Oh, no question about it. No question about it. A disproportionate number of angry e-
mails I get come from those who love to hurl the words “whore” and “prostitute” and
throw the word “lesbian” in front of that. So it’s not just anymore about being a woman,
though that of course would be enough for them too, it is also the fact that I defy social
and cultural customs by being out and being happy with who I am. Now notice, Joe, that
I said social and cultural customs. I believe there is a possibility of reconciling Islam as a
faith with acceptance of homosexuality. And my belief is based on Scripture itself. No
question, there are some passages that suggest homosexuality cannot be tolerated. But
there are many more pro-diversity passages which suggest that God created the
breathtaking multiplicity of our world. For example, the Koran tells us that everything
God made is “excellent.” That nothing God has made is “in vain.” And that God creates
“whom He will.” Now, all of this suggests that God is all-powerful, all-knowing, and
incapable of making mistakes. So if God did not wish to make me a lesbian, why would
He have not made somebody else in my place? My critics say, “Ah, but He did make
somebody else in your place, Irshad. He made straight people.” I say, “Sure, but He also
made female people and white people. Does that mean God never intended to make male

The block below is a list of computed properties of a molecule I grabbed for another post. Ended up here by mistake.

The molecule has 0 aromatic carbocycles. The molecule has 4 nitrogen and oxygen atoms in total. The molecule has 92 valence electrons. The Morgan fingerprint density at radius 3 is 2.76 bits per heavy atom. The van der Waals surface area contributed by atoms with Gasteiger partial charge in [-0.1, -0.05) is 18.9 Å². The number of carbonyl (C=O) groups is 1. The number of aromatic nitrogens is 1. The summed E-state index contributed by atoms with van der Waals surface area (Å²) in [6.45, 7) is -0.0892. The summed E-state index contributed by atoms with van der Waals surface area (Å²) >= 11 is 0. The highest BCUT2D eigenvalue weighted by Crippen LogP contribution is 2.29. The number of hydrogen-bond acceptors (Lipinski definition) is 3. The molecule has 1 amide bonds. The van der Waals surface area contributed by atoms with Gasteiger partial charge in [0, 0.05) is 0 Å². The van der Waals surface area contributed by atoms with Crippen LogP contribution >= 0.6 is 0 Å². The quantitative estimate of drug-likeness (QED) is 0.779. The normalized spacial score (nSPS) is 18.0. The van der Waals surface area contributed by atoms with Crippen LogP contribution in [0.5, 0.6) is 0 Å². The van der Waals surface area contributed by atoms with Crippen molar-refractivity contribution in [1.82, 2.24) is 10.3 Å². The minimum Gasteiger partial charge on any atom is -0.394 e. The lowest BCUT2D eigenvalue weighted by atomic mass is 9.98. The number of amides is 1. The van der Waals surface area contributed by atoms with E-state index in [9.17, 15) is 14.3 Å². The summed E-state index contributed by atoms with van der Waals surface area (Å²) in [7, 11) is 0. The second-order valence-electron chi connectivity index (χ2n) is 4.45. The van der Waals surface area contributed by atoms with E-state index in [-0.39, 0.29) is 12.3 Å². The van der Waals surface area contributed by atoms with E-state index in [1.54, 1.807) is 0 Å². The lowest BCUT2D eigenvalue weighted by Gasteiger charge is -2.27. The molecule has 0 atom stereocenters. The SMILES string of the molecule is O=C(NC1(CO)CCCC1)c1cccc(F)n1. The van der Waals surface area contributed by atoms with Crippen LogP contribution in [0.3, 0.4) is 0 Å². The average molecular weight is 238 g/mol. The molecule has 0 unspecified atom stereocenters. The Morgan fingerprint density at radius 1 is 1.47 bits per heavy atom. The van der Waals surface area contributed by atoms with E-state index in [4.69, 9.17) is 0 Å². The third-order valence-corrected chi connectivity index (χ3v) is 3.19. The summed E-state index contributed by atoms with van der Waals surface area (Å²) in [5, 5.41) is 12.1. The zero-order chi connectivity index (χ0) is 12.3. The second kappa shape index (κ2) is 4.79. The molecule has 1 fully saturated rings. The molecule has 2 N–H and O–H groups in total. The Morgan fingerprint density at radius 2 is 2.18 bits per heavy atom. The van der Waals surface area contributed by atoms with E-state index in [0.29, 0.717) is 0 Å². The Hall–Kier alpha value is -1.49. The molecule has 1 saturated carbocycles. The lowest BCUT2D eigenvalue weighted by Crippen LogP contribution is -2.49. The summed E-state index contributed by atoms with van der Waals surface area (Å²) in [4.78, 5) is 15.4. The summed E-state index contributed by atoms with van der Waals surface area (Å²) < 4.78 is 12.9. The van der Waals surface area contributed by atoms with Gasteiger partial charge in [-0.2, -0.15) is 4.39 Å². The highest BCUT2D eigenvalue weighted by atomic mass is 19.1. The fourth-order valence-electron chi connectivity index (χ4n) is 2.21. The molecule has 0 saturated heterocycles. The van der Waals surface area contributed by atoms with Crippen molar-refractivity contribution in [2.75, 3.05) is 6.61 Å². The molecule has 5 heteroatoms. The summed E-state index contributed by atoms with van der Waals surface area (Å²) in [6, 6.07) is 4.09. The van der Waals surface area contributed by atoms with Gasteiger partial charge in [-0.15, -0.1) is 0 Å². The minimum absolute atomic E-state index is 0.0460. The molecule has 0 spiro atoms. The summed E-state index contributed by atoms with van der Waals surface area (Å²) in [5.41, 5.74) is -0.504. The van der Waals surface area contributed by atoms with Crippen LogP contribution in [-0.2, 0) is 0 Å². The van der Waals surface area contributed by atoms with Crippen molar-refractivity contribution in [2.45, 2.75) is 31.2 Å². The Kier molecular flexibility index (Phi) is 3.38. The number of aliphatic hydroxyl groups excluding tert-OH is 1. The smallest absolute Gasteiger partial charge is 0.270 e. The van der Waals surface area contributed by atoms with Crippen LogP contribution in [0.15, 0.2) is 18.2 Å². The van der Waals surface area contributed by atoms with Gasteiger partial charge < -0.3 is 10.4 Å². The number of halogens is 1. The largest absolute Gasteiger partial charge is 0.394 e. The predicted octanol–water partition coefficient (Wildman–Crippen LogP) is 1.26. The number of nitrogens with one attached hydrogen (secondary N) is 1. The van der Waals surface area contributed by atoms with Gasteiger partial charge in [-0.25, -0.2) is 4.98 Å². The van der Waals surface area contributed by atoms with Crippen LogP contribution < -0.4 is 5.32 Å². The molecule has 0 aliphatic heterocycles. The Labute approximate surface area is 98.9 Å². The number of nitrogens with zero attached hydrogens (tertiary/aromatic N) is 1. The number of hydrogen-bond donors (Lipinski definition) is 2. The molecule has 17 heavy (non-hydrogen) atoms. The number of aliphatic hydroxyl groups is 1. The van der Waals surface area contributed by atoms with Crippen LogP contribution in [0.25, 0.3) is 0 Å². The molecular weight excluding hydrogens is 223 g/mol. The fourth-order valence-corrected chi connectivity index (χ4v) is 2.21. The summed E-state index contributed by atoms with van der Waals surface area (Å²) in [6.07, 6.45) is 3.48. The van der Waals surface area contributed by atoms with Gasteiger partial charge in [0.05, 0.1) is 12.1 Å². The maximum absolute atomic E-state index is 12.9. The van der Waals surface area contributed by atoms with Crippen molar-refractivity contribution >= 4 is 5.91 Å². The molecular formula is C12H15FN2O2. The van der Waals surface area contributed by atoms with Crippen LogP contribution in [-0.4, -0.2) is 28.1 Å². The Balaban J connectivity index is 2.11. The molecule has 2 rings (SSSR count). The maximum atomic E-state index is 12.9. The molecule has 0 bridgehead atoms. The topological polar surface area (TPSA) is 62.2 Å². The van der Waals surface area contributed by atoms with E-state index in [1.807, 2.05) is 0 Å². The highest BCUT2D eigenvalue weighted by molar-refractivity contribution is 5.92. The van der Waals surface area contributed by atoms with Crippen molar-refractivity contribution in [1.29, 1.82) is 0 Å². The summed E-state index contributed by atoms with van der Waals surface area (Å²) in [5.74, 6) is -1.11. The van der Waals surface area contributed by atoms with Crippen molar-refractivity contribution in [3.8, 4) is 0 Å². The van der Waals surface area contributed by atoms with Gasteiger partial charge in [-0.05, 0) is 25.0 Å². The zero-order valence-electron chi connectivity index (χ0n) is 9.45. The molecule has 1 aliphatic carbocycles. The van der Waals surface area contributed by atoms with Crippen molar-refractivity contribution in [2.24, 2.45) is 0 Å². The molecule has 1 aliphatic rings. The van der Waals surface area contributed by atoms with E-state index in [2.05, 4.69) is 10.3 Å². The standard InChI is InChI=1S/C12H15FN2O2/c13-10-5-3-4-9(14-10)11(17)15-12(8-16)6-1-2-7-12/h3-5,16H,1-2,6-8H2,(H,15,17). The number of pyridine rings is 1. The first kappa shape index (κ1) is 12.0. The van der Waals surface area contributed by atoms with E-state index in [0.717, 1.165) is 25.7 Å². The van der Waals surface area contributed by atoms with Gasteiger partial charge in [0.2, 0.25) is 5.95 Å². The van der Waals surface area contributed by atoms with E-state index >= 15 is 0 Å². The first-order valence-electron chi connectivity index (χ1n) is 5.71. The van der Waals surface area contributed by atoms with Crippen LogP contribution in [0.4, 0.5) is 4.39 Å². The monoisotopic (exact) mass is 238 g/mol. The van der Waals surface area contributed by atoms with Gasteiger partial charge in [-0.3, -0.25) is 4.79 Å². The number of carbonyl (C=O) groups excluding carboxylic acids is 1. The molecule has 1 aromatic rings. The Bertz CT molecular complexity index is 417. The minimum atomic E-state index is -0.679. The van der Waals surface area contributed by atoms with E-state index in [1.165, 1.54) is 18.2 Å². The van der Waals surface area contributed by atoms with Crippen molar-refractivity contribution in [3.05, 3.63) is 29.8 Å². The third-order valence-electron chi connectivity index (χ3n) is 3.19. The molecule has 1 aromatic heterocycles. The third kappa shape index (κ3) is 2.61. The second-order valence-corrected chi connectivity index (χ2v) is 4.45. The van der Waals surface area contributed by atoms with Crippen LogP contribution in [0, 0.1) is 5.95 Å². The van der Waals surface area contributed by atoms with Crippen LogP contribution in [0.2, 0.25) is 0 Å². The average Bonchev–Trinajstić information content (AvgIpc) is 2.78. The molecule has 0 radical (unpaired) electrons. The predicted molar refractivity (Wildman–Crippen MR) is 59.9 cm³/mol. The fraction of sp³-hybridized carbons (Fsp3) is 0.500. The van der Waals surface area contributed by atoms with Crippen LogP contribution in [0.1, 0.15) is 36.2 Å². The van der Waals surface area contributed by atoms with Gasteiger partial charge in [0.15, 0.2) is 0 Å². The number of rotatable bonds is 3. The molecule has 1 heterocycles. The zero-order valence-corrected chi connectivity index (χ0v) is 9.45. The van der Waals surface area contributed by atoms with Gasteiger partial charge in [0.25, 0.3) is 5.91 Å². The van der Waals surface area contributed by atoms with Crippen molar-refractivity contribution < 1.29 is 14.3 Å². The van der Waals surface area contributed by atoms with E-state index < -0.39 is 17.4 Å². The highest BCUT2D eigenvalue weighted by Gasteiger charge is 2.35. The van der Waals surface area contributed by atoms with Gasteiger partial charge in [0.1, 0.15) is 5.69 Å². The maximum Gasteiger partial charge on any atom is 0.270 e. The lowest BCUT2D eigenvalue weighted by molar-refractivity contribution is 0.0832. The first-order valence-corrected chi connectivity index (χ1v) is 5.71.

people or brown people or black people? Oh, and by the way, the fact that He did make
gay and lesbian people – does that mean that He never intended to make heterosexual
people?” You can see how tedious such an argument becomes. And finally, I just have
to add one more point here, the critics then become that much more sophisticated, they
think, by saying I’m just like bin Laden himself. That I’m cherry picking one or two or
three verses from the Koran in order to support my “special interest agenda.” I remind
them that what I don’t do is use violence to impose my so-called “special interest
agenda” on everybody else, whereas bin Laden does. That is a life and death difference.
But the other point to make is that it isn’t simply one or two or three verses. The Koran
contains three times as many passages calling on us to think and reflect and analyze than
passages that tell us what is absolutely right or wrong. In other words, the Koran has
plenty of room for debate or dissent, even on as thorny an issue as homosexuality.
Do you see a connection, Irshad, between the anti-woman attitudes of Islam and the anti-
gay attitudes? Or at least, as they’re expressed?
Certainly. And I think one could make that linkage in every major religion, too. That at
the end of the day, as we all know, being anti-woman, anti-gay, anti-diversity, is really
about power and control. And it’s exercised by those who fear losing authority. That’s
why in my book, “The Trouble With Islam Today,” I make the distinction between